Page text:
Connectivity across Africa is crucial for the trade to be cost-effective. The AfCFTA does not commit countries to build roads. But countries have commitments and programs among each other to develop infrastructure in Africa, like road networks. Under the Single African Air Transport Market (SAATM), they also agreed to give each other landing rights for aircraft. They are also investing in expanding their port capacity.

But transshipment is crucial for Africa. Otherwise, goods from Ethiopia will have to go through Asia to reach Nigeria. So, the challenge of connectivity has already been experienced, but that does not mean African countries do not know what to do. That is why they are integrating their cross-border infrastructure network and pooling resources to deepen interconnectivity.

The Ethiopian government is worried about the loss of customs revenue, which has even been discussed in Parliament recently. We have also heard that the Afrexim Bank has allotted a fund to compensate for potential revenue losses for countries once tariffs are zeroed under the agreement. Is this Afrexim incentivizing countries to operationalize the AfCFTA without the worry of fiscal deficits?

At the ECA, we use data to analyze what the AfCFTA’s implications mean. I can tell you that countries will not make all of the nearly 6,000 goods and services subject to zero tariffs at once. First, the 90 percent will have zero tariffs, then the seven percent, and then the remaining three percent.

So, governments are not going to get shock therapy in terms of the current tax collection since they are implementing their AfCFTA commitment over time.

The level of intra-African trade that is taking place today is very small, and the share is insignificant. They would not face revenue losses by applying zero tariffs to this very small intra-Africa trade volume. If they apply zero tariffs to the items they import from outside the continent, which is huge, then they could have lost significant customs revenue. So, the customs revenue loss due to the AfCFTA is very insignificant because the intra-Africa trade volume is very small.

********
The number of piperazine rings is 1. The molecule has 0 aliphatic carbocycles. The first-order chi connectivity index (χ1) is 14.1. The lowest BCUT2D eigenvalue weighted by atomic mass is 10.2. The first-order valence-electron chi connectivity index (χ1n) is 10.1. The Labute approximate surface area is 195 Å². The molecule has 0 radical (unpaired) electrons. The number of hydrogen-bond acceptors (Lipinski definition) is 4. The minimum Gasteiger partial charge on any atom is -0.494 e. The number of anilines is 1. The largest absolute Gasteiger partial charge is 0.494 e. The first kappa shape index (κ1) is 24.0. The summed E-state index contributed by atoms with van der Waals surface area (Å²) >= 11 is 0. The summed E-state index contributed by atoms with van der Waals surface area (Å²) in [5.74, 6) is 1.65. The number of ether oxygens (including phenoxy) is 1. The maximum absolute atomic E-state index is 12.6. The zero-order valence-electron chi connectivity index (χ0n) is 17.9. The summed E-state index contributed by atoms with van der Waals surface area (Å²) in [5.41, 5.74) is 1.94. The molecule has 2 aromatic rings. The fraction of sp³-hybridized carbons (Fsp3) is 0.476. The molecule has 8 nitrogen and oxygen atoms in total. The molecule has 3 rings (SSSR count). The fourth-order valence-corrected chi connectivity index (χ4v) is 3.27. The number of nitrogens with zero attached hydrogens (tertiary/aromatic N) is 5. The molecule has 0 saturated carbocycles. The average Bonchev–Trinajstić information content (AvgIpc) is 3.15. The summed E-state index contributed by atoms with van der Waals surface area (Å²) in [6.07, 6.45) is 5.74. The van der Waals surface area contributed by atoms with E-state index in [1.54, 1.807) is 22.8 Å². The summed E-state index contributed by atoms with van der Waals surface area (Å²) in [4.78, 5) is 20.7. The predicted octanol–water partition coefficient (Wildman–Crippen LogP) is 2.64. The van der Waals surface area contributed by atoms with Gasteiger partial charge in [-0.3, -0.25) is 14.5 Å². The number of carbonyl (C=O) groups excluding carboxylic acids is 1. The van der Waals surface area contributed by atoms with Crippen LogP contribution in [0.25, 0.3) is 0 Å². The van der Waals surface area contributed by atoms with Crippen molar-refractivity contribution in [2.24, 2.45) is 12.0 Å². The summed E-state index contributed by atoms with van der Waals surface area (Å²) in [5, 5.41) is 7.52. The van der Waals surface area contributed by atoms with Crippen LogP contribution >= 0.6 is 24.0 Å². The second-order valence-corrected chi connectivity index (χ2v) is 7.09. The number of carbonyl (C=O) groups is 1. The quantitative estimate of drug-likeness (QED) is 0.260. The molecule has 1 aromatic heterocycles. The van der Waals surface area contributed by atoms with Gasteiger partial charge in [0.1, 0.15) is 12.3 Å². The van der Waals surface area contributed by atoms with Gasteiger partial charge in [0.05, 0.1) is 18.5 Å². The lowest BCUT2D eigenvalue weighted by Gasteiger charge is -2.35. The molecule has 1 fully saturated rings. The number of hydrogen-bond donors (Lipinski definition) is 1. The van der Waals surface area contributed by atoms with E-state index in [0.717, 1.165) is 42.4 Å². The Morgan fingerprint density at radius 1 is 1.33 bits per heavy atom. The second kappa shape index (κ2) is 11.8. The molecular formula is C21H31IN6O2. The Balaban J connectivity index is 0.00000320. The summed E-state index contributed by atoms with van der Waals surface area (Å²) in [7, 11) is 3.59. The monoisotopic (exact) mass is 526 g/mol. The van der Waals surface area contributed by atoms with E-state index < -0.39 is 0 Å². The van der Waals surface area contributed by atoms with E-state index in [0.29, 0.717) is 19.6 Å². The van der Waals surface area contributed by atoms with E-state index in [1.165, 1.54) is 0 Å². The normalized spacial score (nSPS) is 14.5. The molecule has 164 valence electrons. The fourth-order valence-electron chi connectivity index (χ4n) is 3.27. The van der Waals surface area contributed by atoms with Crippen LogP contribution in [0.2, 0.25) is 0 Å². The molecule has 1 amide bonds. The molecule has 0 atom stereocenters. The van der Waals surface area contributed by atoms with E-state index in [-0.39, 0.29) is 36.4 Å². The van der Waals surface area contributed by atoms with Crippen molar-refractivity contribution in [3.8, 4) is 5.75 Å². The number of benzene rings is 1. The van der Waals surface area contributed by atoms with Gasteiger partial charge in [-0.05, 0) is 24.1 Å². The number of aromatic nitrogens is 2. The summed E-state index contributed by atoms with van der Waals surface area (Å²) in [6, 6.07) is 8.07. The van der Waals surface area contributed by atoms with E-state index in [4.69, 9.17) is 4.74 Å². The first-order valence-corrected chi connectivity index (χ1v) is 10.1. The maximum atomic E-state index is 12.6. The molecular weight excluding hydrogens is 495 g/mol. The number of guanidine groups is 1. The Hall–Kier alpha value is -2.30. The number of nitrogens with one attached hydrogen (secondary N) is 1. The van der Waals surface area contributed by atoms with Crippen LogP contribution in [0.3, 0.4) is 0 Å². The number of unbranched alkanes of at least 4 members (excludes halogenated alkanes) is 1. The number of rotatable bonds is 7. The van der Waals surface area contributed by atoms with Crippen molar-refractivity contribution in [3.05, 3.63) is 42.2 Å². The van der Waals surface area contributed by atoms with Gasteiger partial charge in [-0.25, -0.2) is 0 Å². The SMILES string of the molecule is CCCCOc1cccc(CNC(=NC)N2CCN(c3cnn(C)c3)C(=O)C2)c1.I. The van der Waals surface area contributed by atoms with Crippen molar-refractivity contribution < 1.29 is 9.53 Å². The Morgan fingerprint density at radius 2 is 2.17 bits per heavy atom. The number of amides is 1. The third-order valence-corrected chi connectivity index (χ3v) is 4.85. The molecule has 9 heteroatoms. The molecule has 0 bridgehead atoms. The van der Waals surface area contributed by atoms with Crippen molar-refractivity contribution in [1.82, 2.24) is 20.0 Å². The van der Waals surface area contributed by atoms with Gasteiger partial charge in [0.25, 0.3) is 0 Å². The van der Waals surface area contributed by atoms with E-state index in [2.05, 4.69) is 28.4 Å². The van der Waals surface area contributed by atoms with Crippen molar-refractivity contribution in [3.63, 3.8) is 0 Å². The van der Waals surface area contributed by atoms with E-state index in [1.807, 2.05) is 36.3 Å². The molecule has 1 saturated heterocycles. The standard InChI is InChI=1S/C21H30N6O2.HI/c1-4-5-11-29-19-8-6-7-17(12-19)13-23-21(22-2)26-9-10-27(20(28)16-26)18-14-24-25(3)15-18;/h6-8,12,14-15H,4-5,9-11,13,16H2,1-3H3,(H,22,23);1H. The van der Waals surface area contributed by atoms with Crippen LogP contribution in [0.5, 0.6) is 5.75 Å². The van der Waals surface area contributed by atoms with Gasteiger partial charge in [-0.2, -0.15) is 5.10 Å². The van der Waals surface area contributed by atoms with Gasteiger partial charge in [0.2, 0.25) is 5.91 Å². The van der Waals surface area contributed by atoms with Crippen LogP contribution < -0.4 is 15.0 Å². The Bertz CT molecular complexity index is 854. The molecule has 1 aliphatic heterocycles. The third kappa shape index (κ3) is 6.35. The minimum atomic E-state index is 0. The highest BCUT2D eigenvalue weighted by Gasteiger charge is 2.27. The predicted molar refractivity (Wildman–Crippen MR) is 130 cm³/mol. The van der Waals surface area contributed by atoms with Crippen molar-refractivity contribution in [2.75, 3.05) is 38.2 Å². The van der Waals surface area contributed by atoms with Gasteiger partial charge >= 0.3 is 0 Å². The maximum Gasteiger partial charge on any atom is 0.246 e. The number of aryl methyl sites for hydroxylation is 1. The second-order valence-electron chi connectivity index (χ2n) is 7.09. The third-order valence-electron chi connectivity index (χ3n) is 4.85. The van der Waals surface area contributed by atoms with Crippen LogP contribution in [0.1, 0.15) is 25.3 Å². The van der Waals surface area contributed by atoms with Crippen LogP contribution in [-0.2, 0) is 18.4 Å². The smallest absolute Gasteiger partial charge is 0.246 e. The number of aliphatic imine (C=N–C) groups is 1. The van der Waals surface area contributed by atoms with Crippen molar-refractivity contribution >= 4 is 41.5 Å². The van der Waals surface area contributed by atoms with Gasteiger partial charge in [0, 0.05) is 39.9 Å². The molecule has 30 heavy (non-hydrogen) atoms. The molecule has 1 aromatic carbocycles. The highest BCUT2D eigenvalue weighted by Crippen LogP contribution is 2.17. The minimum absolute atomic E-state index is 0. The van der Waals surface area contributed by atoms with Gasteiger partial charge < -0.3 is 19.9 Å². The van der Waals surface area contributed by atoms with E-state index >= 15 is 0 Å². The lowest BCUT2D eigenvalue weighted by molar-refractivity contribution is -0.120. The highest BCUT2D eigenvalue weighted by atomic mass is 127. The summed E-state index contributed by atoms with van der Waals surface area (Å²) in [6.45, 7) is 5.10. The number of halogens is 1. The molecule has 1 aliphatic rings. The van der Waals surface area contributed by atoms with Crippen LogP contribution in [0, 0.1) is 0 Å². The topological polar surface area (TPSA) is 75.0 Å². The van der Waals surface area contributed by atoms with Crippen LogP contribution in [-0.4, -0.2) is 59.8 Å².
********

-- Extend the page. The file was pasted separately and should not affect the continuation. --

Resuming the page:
The argument that African countries like Ethiopia are going to lose revenue by opening up their market to other African countries, with whom they are not actually trading, is a weak argument. A tariff on zero is zero. Intra-Africa trade is very low. So revenue cannot be lost because they are already not raising customs revenue from intra-Africa trade. So, it is not a big issue. That is a fact. We know how much trade African countries have with each other.

We have estimated the total amount of revenue potential that would be lost. We conducted simulations for the years 2022–2045, assuming that Africa’s economy will reach a steady state by 2045. The revenue expected to be lost by 2045 would only be eight percent lower than if it were not implemented. The amount of tax revenue Africa mobilizes is somewhere between USD 500 billion and USD 700 billion. In 2045, of all the revenues Africa expects to collect, you will only reduce USD 15 billion.

In an economy with a total of USD 3.5 trillion, USD 15 billion is a very insignificant amount.

We now also have the AfCFTA adjustment program, under the Afrexim Bank and AfCFTA secretariat, which has three windows. A government can go and say, “I am going to lose this amount of revenue by opening for the AfCFTA, and there is a window to support that.